More and more businesses rely on their corporate server structure and document storage volumes. Some businesses rely completely on their database system, which may be financial data, job tracking data, or customer contact data. Other businesses may rely wholly on their messaging database and that is a critical business system. Some telephone systems actually convert voice messages to email notifications, thereby using the email-messaging server as part of the communication system. Today’s systems are also storage systems for all of the documents that users create.
Common Scenarios of Server Data Disasters
Ontrack Data Recovery has been the undisputed leader in the industry with the most technologically advanced data recovery solutions available. We have been serving customers globally for nearly 20 years with offices, cleanrooms, engineers, and employees located around the world. During that time, we have seen many data loss situations ranging from commonplace to unique. Here is a sampling of specific types of disasters accompanied with actual engineering notes from recent Remote Data Recovery jobs (Evaluation time represents the time it takes to evaluate the problem, make necessary file system changes to access data, and to report on all of the directories and files that can be recovered):
Causes of Partition/Volume/File System Corruption Disasters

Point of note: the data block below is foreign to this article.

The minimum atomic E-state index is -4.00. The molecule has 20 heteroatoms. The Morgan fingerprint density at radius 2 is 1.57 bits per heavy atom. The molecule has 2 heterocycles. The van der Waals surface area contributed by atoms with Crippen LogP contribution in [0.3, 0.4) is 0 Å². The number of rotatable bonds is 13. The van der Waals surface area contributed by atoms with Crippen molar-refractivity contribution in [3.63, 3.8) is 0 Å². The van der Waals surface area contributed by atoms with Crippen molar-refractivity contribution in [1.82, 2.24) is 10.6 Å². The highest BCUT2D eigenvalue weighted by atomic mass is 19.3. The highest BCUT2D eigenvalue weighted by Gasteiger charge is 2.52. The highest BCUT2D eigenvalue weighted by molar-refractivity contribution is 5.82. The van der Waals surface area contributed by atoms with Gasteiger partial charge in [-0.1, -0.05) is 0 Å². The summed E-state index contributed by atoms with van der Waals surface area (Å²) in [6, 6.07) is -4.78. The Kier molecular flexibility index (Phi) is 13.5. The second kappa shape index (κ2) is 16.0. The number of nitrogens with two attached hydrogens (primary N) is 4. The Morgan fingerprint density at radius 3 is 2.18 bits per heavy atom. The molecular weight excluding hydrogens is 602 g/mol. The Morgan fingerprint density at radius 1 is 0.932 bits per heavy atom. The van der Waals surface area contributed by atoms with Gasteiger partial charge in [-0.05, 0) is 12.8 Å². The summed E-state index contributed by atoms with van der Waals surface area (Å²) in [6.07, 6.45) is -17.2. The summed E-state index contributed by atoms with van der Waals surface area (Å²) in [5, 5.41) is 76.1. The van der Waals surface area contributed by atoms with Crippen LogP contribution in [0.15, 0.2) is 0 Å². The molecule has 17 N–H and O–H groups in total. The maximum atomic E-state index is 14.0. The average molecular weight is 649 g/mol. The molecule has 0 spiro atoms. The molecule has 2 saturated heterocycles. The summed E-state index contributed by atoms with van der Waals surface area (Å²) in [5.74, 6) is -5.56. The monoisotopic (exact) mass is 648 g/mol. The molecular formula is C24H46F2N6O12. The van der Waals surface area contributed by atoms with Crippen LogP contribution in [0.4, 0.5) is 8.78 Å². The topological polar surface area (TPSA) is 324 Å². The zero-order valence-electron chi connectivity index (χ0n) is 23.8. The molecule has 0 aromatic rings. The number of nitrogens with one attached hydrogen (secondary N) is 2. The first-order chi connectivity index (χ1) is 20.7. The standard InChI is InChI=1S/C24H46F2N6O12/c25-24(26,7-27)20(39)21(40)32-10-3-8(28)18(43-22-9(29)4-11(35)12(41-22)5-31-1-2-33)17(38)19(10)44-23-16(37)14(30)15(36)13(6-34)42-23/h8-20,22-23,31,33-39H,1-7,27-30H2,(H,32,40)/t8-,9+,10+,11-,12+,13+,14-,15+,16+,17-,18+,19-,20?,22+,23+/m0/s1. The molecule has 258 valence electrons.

- Corrupted File System due to system crash
- File system damaged to automatic volume repair utilities
- File system corruption due partition/volume resizing utilities
- Corrupt volume management settings
Severe damage to partition/volume information to Windows 2000 workstation; had used 3rd party recovery software--didn't work, reinstalled OS but was looking for 2nd partition/volume, found it and it was a 100% recovery Evaluation Time: 46 minutes
Causes of Specific File Error Disasters
- Corrupted business system database; file system is fine
- Corrupted message database; file system is fine
- Corrupted user files
Windows 2000 server, volume repair tool damaged file system; target directories unavailable. Complete access to original files critical. Remote Data Recovery safely repaired volume; restored original data, 100% recovery. Evaluation Time: 20 Minutes
Exchange 2000 server, severely corrupted Information store; corruption cause unknown. Scanned Information Store file for valid user mailboxes, results took up to 48 hours due to the corruption. Backup was one month old/not valid for users. Evaluation Time: 96 Hours (1.5 days)
Possible Causes of Hardware Related Disasters
- Server hardware upgrades (Storage Controller Firmware, BIOS, RAID Firmware)
- Expanding Storage Array capacity by adding larger drives to controller
- Failed Array Controller
- Failed drive on Storage Array
- Multiple failed drives on Storage Array
- Storage Array failure but drives are working